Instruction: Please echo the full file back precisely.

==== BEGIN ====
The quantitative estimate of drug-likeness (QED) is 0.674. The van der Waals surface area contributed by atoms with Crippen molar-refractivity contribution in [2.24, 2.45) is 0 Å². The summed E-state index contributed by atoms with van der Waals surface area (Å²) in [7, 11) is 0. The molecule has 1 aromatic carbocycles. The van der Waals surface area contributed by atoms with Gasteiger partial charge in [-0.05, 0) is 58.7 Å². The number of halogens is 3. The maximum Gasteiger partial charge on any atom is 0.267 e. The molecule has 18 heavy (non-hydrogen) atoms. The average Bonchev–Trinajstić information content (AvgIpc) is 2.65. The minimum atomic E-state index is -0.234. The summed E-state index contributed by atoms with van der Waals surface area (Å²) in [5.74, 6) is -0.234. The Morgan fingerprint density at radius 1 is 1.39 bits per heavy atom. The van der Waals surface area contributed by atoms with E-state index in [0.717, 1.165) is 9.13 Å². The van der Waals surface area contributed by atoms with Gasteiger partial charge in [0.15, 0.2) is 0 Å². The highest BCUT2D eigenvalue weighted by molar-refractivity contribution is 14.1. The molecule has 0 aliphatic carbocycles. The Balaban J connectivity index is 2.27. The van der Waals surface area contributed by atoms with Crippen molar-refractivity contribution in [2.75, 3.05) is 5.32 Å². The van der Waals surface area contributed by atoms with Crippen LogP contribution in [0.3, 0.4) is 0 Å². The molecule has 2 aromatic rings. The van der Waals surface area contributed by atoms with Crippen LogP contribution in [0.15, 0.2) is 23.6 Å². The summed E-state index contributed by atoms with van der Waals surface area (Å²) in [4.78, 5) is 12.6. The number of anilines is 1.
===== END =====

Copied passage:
The quantitative estimate of drug-likeness (QED) is 0.674. The van der Waals surface area contributed by atoms with Crippen molar-refractivity contribution in [2.24, 2.45) is 0 Å². The summed E-state index contributed by atoms with van der Waals surface area (Å²) in [7, 11) is 0. The molecule has 1 aromatic carbocycles. The van der Waals surface area contributed by atoms with Gasteiger partial charge in [-0.05, 0) is 58.7 Å². The number of halogens is 3. The maximum Gasteiger partial charge on any atom is 0.267 e. The molecule has 18 heavy (non-hydrogen) atoms. The average Bonchev–Trinajstić information content (AvgIpc) is 2.65. The minimum atomic E-state index is -0.234. The summed E-state index contributed by atoms with van der Waals surface area (Å²) in [5.74, 6) is -0.234. The Morgan fingerprint density at radius 1 is 1.39 bits per heavy atom. The van der Waals surface area contributed by atoms with E-state index in [0.717, 1.165) is 9.13 Å². The van der Waals surface area contributed by atoms with Gasteiger partial charge in [0.15, 0.2) is 0 Å². The highest BCUT2D eigenvalue weighted by molar-refractivity contribution is 14.1. The molecule has 0 aliphatic carbocycles. The Balaban J connectivity index is 2.27. The van der Waals surface area contributed by atoms with Crippen molar-refractivity contribution in [2.75, 3.05) is 5.32 Å². The van der Waals surface area contributed by atoms with Crippen LogP contribution in [0.3, 0.4) is 0 Å². The molecule has 2 aromatic rings. The van der Waals surface area contributed by atoms with Crippen LogP contribution in [0.15, 0.2) is 23.6 Å². The summed E-state index contributed by atoms with van der Waals surface area (Å²) in [4.78, 5) is 12.6. The number of anilines is 1.